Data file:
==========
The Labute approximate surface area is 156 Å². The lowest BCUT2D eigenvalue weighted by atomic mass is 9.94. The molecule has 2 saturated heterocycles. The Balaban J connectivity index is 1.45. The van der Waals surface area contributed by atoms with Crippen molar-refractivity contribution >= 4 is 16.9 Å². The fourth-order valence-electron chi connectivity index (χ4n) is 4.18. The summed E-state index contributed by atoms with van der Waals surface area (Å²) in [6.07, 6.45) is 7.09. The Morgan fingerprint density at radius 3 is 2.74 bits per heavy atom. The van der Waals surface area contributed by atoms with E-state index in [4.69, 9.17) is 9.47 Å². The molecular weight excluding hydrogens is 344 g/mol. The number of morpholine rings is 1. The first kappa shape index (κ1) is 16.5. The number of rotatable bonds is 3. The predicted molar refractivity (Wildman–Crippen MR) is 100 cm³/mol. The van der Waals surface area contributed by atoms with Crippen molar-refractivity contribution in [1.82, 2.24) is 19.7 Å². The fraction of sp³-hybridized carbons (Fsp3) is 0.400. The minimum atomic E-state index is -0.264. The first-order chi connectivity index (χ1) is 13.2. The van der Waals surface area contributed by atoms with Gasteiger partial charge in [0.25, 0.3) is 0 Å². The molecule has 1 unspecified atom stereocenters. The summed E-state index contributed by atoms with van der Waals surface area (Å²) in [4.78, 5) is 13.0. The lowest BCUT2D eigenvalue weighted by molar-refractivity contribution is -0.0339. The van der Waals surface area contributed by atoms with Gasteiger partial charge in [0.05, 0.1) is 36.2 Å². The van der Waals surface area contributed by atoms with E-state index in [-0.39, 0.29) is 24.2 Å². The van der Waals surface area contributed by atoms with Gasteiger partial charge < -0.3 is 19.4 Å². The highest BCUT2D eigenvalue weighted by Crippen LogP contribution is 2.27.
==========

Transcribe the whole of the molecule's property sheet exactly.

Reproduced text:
The Labute approximate surface area is 156 Å². The lowest BCUT2D eigenvalue weighted by atomic mass is 9.94. The molecule has 2 saturated heterocycles. The Balaban J connectivity index is 1.45. The van der Waals surface area contributed by atoms with Crippen molar-refractivity contribution >= 4 is 16.9 Å². The fourth-order valence-electron chi connectivity index (χ4n) is 4.18. The summed E-state index contributed by atoms with van der Waals surface area (Å²) in [6.07, 6.45) is 7.09. The Morgan fingerprint density at radius 3 is 2.74 bits per heavy atom. The van der Waals surface area contributed by atoms with E-state index in [4.69, 9.17) is 9.47 Å². The molecular weight excluding hydrogens is 344 g/mol. The number of morpholine rings is 1. The first kappa shape index (κ1) is 16.5. The number of rotatable bonds is 3. The predicted molar refractivity (Wildman–Crippen MR) is 100 cm³/mol. The van der Waals surface area contributed by atoms with Crippen molar-refractivity contribution in [1.82, 2.24) is 19.7 Å². The fraction of sp³-hybridized carbons (Fsp3) is 0.400. The minimum atomic E-state index is -0.264. The first-order chi connectivity index (χ1) is 13.2. The van der Waals surface area contributed by atoms with Gasteiger partial charge in [0.25, 0.3) is 0 Å². The molecule has 1 unspecified atom stereocenters. The summed E-state index contributed by atoms with van der Waals surface area (Å²) in [4.78, 5) is 13.0. The lowest BCUT2D eigenvalue weighted by molar-refractivity contribution is -0.0339. The van der Waals surface area contributed by atoms with Gasteiger partial charge in [0.05, 0.1) is 36.2 Å². The van der Waals surface area contributed by atoms with E-state index in [-0.39, 0.29) is 24.2 Å². The van der Waals surface area contributed by atoms with Gasteiger partial charge < -0.3 is 19.4 Å². The highest BCUT2D eigenvalue weighted by Crippen LogP contribution is 2.27.